Whether, as U.S. Attorney David B. Barlow said last week, the two misdemeanor criminal charges and fines levied against the company that operated the ill-fated Crandall Canyon mine will send an industrywide message to obey the law remains to be seen.
Certainly, some relatives of the nine men who died because of a 2007 collapse at the Emery County mine consider it to be a message of the wrong kind. The two charges do not directly concern the collapse or the deaths of the miners or rescue workers, but rather earlier violations, including failing to report a so-called "bounce" that disrupted mining activity within the 15 minutes required by law. If the two misdemeanor charges and the $500,000 fine were supposed to bring a sense of closure to this tragedy, they would argue, these were offset by statements from Genwal Resources Inc.'s attorneys that the company still maintains its mine was safe.
The sad truth is nothing can bring back the lives of those who died. But as mining remains an important economic activity that helps to fuel the living standards Americans have come to expect, the best that can be hoped is for a resolution that changes the culture of mining and forces operators to consider the benefits of safety versus the costs of violations.
Statistics make it clear that mining has gotten safer in recent decades, reducing annual mining deaths from 1,500 or so during the Great Depression to only a few dozen in recent years. And yet, in meetings with the Deseret News editorial board following the Crandall Canyon disaster, the head of the federal Mine Safety and Health Administration at the time, Richard Stickler, painted a troubling picture of the industry's culture.
Stickler, himself an underground miner earlier in life, said federal inspectors often would receive threats or feel intimidated by mine operators and miners. Miners, he said, would sometimes react by saying, "Look, you're going to shut us down. You're writing all these violations. I'm going to lose my job." In reality, as Stickler often said, every law and rule on the books exists because some miner somewhere lost his life. But the miners tend to react out of fear of mine operators who view inspectors with suspicion and don't encourage workers to report safety problems.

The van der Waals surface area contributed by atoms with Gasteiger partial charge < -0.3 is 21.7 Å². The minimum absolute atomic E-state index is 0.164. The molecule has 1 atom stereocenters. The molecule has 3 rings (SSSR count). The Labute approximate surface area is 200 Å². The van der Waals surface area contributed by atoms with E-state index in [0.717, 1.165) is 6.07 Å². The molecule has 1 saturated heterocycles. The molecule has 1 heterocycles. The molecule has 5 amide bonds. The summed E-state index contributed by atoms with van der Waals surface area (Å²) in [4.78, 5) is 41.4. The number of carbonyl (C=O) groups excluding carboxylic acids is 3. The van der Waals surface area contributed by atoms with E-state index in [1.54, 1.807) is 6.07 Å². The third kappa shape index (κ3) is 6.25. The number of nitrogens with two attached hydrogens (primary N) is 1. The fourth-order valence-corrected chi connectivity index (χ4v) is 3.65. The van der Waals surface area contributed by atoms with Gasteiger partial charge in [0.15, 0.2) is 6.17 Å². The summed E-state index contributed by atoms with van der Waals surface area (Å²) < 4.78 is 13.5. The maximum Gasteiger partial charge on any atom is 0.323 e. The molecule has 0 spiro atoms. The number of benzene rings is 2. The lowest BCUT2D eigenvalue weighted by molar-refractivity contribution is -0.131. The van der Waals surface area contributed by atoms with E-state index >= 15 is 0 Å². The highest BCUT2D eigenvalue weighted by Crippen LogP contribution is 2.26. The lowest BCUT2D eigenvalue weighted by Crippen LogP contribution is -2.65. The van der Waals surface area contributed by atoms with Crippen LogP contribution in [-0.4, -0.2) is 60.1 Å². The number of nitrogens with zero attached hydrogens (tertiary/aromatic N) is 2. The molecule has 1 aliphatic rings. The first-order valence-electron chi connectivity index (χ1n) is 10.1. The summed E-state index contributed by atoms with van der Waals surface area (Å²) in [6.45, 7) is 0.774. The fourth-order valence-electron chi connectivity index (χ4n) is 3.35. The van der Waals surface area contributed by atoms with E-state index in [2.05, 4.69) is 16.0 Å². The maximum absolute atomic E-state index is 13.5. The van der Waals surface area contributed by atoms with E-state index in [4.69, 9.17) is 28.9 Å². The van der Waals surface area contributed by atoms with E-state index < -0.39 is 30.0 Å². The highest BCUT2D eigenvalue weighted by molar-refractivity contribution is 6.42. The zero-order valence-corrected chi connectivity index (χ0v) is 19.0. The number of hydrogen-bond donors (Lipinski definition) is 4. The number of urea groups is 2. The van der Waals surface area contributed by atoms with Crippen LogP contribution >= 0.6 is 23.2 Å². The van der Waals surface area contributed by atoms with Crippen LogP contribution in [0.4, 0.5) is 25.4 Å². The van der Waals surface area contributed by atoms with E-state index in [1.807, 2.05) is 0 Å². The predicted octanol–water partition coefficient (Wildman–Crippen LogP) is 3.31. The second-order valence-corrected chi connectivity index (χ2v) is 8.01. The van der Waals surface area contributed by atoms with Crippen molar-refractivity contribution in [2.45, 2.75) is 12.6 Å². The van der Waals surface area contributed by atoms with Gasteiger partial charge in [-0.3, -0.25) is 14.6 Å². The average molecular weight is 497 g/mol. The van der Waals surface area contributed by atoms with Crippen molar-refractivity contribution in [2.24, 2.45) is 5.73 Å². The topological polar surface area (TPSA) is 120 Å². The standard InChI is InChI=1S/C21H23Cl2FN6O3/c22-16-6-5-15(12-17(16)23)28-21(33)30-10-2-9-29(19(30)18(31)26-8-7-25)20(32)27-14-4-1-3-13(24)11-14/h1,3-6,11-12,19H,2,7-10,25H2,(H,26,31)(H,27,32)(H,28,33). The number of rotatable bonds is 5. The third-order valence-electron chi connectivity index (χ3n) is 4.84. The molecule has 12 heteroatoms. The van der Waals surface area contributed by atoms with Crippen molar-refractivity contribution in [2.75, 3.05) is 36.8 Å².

Stickler's MSHA wasn't problem-free, either. Crandall Canyon used dangerous retreat mining methods that heightened the risks of collapse. MSHA's Denver office had evaluated and approved those plans even though a sophisticated computer analysis at the administration's Pittsburgh office likely would have revealed serious problems.
Indeed, there are messages to be sent in several directions from the Crandall disaster. The industry, however, can do the most to prevent further disasters. It would do well to promote safety to the point where miners are rewarded, not punished, for finding potential violations.
Crandall's owners have had to endure horrible publicity, fines both from MSHA and last week's court settlement, as well as criminal charges and, worst of all by far, the loss of nine men's lives. The message to other mining operators ought to be that the upfront costs of safety and transparency pale in comparison to the costs of a disaster. We hope it is received.